The Not-So-Secret Service

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WASHINGTON: Nobody likes a tell-tale. That’s the basic thrust of a letter sent by Secret Service Director Lewis Merletti to 3,200 of his current and 500 of his former agents. In the wake of one of their number ratting on President Kennedy’s memory for the sake of Seymour Hersh, Merletti reminds his men, an agent’s determination to keep confidences “should continue forever.”

What’s troubling Merletti so is the number of indiscretions from Agent Tony Sherman in Hersh’s controversial Kennedy expose “The Dark Side of Camelot.” Try this quote for size: “You were on the most elite assignment in the Secret Service and you were there watching an elevator or a door because the president was inside with two hookers.” Regardless of the truth of the incident, it’s not exactly what Merletti would call loyalty to your old boss.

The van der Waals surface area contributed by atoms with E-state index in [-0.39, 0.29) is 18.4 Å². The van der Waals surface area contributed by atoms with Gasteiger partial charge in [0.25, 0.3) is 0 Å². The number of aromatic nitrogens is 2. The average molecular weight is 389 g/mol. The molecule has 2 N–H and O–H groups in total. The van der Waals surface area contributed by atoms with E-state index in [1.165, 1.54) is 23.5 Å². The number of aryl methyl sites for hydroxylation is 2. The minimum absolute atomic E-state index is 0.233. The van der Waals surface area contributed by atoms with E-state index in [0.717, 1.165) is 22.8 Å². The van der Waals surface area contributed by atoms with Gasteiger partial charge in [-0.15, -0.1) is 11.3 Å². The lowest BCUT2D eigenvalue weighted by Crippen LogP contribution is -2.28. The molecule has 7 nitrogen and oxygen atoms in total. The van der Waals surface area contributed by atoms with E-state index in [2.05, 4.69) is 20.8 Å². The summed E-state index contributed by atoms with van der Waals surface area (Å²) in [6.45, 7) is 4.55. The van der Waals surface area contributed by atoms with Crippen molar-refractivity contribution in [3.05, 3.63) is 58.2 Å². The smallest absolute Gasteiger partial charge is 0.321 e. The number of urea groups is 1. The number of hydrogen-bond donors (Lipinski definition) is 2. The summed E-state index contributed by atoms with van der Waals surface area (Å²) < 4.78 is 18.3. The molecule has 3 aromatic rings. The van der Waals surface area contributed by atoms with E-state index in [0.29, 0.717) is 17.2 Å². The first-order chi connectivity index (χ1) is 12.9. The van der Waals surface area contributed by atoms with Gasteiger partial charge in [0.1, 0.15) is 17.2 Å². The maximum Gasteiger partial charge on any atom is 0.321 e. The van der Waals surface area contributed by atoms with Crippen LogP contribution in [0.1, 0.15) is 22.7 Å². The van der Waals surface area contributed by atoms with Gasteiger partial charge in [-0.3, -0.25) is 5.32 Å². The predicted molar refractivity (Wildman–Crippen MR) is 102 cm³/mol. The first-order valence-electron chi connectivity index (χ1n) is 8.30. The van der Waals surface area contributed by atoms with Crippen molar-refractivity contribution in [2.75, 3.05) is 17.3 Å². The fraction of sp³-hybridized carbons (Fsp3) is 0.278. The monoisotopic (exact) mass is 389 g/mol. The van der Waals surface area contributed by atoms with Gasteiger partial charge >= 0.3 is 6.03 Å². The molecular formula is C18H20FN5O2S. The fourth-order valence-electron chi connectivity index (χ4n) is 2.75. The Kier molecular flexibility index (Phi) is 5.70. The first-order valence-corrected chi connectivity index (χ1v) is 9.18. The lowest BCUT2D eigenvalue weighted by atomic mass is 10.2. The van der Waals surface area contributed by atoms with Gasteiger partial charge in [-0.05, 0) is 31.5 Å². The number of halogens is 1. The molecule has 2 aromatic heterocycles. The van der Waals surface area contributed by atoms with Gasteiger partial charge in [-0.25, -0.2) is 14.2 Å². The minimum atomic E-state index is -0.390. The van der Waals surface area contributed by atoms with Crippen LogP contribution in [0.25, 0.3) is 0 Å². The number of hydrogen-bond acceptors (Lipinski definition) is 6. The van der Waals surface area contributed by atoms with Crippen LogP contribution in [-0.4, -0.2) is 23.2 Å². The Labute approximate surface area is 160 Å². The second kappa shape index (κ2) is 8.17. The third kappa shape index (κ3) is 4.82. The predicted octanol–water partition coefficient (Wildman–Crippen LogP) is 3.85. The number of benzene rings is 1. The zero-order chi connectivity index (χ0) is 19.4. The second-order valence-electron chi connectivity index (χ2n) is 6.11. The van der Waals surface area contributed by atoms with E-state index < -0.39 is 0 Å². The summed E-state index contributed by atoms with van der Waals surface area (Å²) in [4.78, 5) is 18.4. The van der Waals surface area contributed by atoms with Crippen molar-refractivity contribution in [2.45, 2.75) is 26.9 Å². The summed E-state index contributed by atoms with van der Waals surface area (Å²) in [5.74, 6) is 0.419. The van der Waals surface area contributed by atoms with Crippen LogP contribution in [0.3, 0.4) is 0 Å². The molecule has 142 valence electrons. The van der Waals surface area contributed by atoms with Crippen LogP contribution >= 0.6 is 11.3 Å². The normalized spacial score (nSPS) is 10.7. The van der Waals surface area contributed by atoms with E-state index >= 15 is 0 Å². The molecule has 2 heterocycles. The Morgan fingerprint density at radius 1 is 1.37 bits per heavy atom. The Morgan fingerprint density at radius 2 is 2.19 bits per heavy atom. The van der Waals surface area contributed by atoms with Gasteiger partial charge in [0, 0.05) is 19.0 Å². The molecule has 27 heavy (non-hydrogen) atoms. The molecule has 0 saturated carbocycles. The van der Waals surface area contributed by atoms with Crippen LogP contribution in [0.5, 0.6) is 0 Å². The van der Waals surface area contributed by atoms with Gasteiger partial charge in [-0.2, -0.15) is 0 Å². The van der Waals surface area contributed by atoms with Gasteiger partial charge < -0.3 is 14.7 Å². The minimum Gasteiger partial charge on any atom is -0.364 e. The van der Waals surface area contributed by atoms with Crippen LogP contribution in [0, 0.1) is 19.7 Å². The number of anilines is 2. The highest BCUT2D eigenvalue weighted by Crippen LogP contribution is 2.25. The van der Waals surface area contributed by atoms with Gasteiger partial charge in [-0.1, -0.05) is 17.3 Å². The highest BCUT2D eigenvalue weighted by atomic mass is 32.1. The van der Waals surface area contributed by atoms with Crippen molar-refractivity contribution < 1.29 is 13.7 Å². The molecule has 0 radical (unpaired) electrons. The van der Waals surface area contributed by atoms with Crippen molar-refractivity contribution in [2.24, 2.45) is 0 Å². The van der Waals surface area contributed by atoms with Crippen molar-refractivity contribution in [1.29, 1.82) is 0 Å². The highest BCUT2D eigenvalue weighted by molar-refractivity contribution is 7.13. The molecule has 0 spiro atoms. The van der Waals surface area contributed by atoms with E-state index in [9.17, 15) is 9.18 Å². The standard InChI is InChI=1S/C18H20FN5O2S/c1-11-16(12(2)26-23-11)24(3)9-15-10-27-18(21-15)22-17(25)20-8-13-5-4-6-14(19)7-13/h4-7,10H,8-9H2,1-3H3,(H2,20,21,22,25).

Sherman is protesting First Amendment rights, and points out he’s only “tattling” on a President who’s been dead 35 years. Seymour Hersh is yelling conspiracy, and the White House is claiming it had nothing to do with Merletti’s little round-robin. Still, at least the Secret Service has something to be proud of. The Merletti letter was sent December 5; whether they intended to or not, servicemen have managed to keep it hush-hush for — oh, nearly two weeks now.